One night each school year, teams full of students gather at the track to spend 8 hours playing games, lighting luminaria’s, and raising money in hopes of helping to cure cancer.
“I think it’s important that people are apart of something bigger than just themselves,” head director of VHS Relay for Life and teacher Mrs. Mulligan said. “Relay for Life gives students, staff and the community an opportunity to participate in something bigger than Vandegrift and bigger than our community because cancer is worldwide.”
Relay for Life is a signature fundraiser for the American Cancer Society. Relay is staffed and coordinated by volunteers around the U.S. and is a chance for communities to recognise and celebrate those who have overcome cancer, are undergoing treatment, and the memory of loved ones lost to cancer.
“It was a great way to see how cancer impacted people in our community” sophomore and A.D. Relay Team member Noah Dennis said. “We are able to gain a personal perspective and gain interest in helping with the search for a cure and also have a good time with our friends.”
During the night, different events take place. Things such as an opening ceremony, walking of the track, lighting of the luminarias, games, and more all occur.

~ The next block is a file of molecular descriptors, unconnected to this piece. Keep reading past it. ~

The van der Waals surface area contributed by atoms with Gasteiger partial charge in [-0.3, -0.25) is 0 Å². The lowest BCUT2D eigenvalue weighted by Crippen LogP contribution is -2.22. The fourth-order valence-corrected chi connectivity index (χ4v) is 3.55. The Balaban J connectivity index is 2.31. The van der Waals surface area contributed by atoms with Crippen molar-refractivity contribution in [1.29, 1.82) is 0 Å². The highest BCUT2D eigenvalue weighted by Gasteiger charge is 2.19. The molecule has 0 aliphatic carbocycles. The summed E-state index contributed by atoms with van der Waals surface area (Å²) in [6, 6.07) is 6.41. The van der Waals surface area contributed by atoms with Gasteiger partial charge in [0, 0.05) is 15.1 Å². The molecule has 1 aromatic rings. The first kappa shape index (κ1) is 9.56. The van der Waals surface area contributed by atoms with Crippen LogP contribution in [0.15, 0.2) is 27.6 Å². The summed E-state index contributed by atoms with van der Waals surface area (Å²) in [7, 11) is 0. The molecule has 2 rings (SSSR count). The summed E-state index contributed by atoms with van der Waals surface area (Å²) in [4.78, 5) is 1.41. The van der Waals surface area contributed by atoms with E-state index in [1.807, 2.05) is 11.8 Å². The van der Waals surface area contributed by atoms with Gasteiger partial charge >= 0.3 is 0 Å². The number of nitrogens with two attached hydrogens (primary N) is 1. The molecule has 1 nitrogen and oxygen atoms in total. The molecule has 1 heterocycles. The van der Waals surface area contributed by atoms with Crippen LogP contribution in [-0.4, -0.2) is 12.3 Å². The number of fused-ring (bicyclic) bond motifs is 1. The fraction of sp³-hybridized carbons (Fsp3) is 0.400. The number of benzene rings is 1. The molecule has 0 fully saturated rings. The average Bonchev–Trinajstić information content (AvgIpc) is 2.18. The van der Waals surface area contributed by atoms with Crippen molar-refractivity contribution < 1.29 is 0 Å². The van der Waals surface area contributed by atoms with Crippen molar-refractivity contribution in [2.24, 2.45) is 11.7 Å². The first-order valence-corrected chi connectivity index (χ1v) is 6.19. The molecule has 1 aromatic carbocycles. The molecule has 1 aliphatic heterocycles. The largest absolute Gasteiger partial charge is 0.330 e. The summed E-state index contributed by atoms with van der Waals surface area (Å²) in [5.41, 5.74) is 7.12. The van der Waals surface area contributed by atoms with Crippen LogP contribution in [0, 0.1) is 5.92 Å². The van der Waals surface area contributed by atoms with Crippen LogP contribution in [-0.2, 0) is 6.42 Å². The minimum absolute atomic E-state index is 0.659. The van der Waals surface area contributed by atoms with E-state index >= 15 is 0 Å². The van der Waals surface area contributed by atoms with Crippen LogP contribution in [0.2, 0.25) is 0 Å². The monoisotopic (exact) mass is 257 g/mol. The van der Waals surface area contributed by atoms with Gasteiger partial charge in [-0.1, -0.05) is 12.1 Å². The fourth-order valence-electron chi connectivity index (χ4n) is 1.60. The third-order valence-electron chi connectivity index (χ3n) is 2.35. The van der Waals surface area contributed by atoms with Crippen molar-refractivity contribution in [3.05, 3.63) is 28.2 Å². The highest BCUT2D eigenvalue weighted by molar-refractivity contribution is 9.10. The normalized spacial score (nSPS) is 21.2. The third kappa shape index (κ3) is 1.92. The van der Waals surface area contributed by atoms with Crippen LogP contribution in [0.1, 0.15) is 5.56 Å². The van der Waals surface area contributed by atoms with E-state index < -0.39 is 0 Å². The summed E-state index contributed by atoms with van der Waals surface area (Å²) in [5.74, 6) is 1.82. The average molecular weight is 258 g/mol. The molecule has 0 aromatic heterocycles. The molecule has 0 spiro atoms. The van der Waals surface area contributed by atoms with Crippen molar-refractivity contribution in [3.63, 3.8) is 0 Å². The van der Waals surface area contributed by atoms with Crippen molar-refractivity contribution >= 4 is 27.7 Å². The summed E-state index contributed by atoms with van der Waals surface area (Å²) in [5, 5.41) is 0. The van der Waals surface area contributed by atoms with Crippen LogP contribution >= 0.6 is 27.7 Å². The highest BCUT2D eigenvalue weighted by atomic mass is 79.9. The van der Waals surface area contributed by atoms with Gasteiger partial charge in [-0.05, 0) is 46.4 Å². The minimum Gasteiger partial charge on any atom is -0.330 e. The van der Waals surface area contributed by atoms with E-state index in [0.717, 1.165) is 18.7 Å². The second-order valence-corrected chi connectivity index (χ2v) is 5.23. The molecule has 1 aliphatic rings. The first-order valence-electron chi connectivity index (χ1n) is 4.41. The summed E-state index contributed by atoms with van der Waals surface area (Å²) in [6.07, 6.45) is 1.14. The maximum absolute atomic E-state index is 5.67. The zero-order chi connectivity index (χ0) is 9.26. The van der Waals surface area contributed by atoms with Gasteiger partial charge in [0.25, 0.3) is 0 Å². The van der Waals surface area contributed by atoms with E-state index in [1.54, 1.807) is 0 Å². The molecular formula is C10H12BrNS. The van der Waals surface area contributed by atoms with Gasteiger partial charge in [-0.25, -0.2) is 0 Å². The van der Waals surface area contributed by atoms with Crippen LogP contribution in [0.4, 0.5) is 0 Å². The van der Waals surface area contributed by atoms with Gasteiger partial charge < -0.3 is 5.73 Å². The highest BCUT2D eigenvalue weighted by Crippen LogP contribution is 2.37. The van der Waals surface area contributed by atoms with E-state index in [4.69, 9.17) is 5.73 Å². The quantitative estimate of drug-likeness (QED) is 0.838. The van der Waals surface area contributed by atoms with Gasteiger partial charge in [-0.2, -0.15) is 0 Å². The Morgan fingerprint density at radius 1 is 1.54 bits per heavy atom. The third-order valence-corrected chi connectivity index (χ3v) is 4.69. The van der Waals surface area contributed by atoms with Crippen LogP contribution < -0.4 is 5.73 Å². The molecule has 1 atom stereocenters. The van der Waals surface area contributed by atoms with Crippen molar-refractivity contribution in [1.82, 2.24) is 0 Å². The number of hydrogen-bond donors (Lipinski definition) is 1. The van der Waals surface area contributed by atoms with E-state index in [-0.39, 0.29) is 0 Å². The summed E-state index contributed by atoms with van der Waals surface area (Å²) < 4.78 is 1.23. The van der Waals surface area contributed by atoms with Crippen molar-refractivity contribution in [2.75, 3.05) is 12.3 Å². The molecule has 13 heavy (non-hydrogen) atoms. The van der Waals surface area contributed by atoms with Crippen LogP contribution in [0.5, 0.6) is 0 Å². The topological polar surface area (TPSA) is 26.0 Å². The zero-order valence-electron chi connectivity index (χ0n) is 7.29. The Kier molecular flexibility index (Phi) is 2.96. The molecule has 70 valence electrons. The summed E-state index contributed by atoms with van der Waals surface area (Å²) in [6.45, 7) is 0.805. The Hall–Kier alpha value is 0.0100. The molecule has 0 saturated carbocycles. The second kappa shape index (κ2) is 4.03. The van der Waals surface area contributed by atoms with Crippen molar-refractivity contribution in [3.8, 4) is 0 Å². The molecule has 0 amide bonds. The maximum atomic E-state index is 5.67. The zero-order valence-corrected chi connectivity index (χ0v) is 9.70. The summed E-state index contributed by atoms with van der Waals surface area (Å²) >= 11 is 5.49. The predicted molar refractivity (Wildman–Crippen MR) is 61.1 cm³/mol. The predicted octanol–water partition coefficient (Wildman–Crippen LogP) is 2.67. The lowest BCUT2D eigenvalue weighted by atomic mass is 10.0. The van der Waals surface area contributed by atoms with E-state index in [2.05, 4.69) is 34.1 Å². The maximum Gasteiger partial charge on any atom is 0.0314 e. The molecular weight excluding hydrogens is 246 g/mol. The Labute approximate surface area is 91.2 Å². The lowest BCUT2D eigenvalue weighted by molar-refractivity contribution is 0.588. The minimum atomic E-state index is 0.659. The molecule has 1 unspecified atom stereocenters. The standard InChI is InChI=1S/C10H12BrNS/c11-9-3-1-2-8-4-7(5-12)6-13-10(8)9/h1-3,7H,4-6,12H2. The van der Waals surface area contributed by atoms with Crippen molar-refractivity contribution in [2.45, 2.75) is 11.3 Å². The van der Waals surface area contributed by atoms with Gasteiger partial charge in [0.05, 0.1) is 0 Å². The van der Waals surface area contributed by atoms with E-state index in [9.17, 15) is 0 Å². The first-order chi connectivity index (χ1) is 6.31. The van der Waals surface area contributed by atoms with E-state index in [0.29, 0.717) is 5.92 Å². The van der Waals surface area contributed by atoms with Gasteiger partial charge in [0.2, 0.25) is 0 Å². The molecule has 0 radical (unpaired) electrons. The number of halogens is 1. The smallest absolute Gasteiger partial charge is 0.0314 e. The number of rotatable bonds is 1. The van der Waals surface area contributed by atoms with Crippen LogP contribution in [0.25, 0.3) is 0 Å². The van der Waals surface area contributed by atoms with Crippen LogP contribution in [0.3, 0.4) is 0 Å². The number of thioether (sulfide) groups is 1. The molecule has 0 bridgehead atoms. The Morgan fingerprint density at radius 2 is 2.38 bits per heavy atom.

“At any given moment you could look anywhere on the field and see all the smiles,“ Mulligan said. “Whether it was old kids getting their face painted, pie eating contest or just hanging out in their enos, everybody was smiling.”
One of the most popular parts of the night is the lighting of the luminarias ceremony. Luminarias are lanterns bought by the students that can have a note written on them to a loved one who has dealt or did deal with cancer.
“The Luminaria ceremony impacted me a ton this year, ”junior Vincent Zambito said. “One of my good friends Carson Broe always delivers such a great speech during the ceremony.”
The event lasts until two o’clock in the morning, but by then, the majority of the students had gone home. Those that stayed completed one last event of the night, walking the track one last time.
“At two o’clock when some of the kids really made it to the end, we just huddle up in our small group and just thank them for being there, then we run one more lap.”